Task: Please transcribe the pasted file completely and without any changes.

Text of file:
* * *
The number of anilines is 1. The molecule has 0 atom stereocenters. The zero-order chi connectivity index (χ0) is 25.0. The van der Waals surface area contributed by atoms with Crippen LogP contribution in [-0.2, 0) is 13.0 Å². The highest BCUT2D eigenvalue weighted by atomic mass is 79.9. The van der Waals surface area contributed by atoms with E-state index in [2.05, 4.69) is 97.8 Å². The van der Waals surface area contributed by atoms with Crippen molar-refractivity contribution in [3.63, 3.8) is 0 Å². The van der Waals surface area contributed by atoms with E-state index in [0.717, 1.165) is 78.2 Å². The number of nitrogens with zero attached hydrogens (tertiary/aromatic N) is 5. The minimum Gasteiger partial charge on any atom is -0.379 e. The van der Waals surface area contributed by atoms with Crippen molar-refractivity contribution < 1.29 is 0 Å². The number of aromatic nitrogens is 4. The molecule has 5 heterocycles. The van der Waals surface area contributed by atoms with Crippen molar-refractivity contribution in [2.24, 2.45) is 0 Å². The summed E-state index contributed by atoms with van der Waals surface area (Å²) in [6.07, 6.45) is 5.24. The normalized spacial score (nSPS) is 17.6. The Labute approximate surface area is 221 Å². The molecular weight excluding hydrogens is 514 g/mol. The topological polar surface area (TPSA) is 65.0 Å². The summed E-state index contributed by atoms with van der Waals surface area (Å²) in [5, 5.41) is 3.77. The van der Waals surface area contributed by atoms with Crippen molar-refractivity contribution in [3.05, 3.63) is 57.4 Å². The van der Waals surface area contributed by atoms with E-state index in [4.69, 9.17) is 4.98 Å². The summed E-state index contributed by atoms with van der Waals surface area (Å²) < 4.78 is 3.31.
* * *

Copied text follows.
The number of anilines is 1. The molecule has 0 atom stereocenters. The zero-order chi connectivity index (χ0) is 25.0. The van der Waals surface area contributed by atoms with Crippen LogP contribution in [-0.2, 0) is 13.0 Å². The highest BCUT2D eigenvalue weighted by atomic mass is 79.9. The van der Waals surface area contributed by atoms with E-state index in [2.05, 4.69) is 97.8 Å². The van der Waals surface area contributed by atoms with Crippen molar-refractivity contribution in [3.63, 3.8) is 0 Å². The van der Waals surface area contributed by atoms with E-state index in [0.717, 1.165) is 78.2 Å². The number of nitrogens with zero attached hydrogens (tertiary/aromatic N) is 5. The minimum Gasteiger partial charge on any atom is -0.379 e. The van der Waals surface area contributed by atoms with Crippen molar-refractivity contribution < 1.29 is 0 Å². The number of aromatic nitrogens is 4. The molecule has 5 heterocycles. The van der Waals surface area contributed by atoms with Crippen molar-refractivity contribution in [2.24, 2.45) is 0 Å². The summed E-state index contributed by atoms with van der Waals surface area (Å²) in [6.07, 6.45) is 5.24. The normalized spacial score (nSPS) is 17.6. The Labute approximate surface area is 221 Å². The molecular weight excluding hydrogens is 514 g/mol. The topological polar surface area (TPSA) is 65.0 Å². The summed E-state index contributed by atoms with van der Waals surface area (Å²) in [5, 5.41) is 3.77. The van der Waals surface area contributed by atoms with Crippen molar-refractivity contribution in [3.05, 3.63) is 57.4 Å². The van der Waals surface area contributed by atoms with E-state index in [4.69, 9.17) is 4.98 Å². The summed E-state index contributed by atoms with van der Waals surface area (Å²) < 4.78 is 3.31.